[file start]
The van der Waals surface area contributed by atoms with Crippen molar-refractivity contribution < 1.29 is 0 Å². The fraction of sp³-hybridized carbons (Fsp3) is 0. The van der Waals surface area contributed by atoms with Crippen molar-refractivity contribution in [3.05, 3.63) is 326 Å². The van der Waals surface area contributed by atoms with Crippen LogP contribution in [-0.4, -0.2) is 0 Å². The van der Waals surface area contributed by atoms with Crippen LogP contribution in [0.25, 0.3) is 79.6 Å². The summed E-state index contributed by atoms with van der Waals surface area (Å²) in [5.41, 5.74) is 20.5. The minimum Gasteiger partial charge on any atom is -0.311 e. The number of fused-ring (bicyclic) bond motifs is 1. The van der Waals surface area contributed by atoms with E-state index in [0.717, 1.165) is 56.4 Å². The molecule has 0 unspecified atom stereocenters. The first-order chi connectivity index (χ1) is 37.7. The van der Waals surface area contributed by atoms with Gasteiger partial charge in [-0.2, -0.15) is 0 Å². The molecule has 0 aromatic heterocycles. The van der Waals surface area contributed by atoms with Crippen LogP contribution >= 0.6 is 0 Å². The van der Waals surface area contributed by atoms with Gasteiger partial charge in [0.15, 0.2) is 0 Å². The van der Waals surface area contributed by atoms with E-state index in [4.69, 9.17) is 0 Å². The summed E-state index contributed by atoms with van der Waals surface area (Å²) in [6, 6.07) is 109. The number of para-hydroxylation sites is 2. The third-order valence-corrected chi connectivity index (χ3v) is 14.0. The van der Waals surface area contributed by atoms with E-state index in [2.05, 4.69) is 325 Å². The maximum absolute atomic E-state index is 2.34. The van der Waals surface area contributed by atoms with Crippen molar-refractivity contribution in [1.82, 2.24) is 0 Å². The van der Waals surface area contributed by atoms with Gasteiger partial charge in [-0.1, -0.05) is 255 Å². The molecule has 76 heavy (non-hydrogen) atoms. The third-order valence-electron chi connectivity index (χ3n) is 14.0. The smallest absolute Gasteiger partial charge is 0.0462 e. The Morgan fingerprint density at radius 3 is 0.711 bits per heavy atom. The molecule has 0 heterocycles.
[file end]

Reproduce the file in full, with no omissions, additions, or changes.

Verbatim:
The van der Waals surface area contributed by atoms with Crippen molar-refractivity contribution < 1.29 is 0 Å². The fraction of sp³-hybridized carbons (Fsp3) is 0. The van der Waals surface area contributed by atoms with Crippen molar-refractivity contribution in [3.05, 3.63) is 326 Å². The van der Waals surface area contributed by atoms with Crippen LogP contribution in [-0.4, -0.2) is 0 Å². The van der Waals surface area contributed by atoms with Crippen LogP contribution in [0.25, 0.3) is 79.6 Å². The summed E-state index contributed by atoms with van der Waals surface area (Å²) in [5.41, 5.74) is 20.5. The minimum Gasteiger partial charge on any atom is -0.311 e. The number of fused-ring (bicyclic) bond motifs is 1. The van der Waals surface area contributed by atoms with E-state index in [0.717, 1.165) is 56.4 Å². The molecule has 0 unspecified atom stereocenters. The first-order chi connectivity index (χ1) is 37.7. The van der Waals surface area contributed by atoms with Gasteiger partial charge in [-0.2, -0.15) is 0 Å². The molecule has 0 aromatic heterocycles. The van der Waals surface area contributed by atoms with Crippen LogP contribution >= 0.6 is 0 Å². The van der Waals surface area contributed by atoms with Gasteiger partial charge in [0.15, 0.2) is 0 Å². The van der Waals surface area contributed by atoms with E-state index in [4.69, 9.17) is 0 Å². The summed E-state index contributed by atoms with van der Waals surface area (Å²) in [6, 6.07) is 109. The number of para-hydroxylation sites is 2. The third-order valence-corrected chi connectivity index (χ3v) is 14.0. The van der Waals surface area contributed by atoms with E-state index in [2.05, 4.69) is 325 Å². The maximum absolute atomic E-state index is 2.34. The van der Waals surface area contributed by atoms with Crippen molar-refractivity contribution in [1.82, 2.24) is 0 Å². The van der Waals surface area contributed by atoms with Gasteiger partial charge in [-0.1, -0.05) is 255 Å². The molecule has 76 heavy (non-hydrogen) atoms. The third-order valence-electron chi connectivity index (χ3n) is 14.0. The smallest absolute Gasteiger partial charge is 0.0462 e. The Morgan fingerprint density at radius 3 is 0.711 bits per heavy atom. The molecule has 0 heterocycles.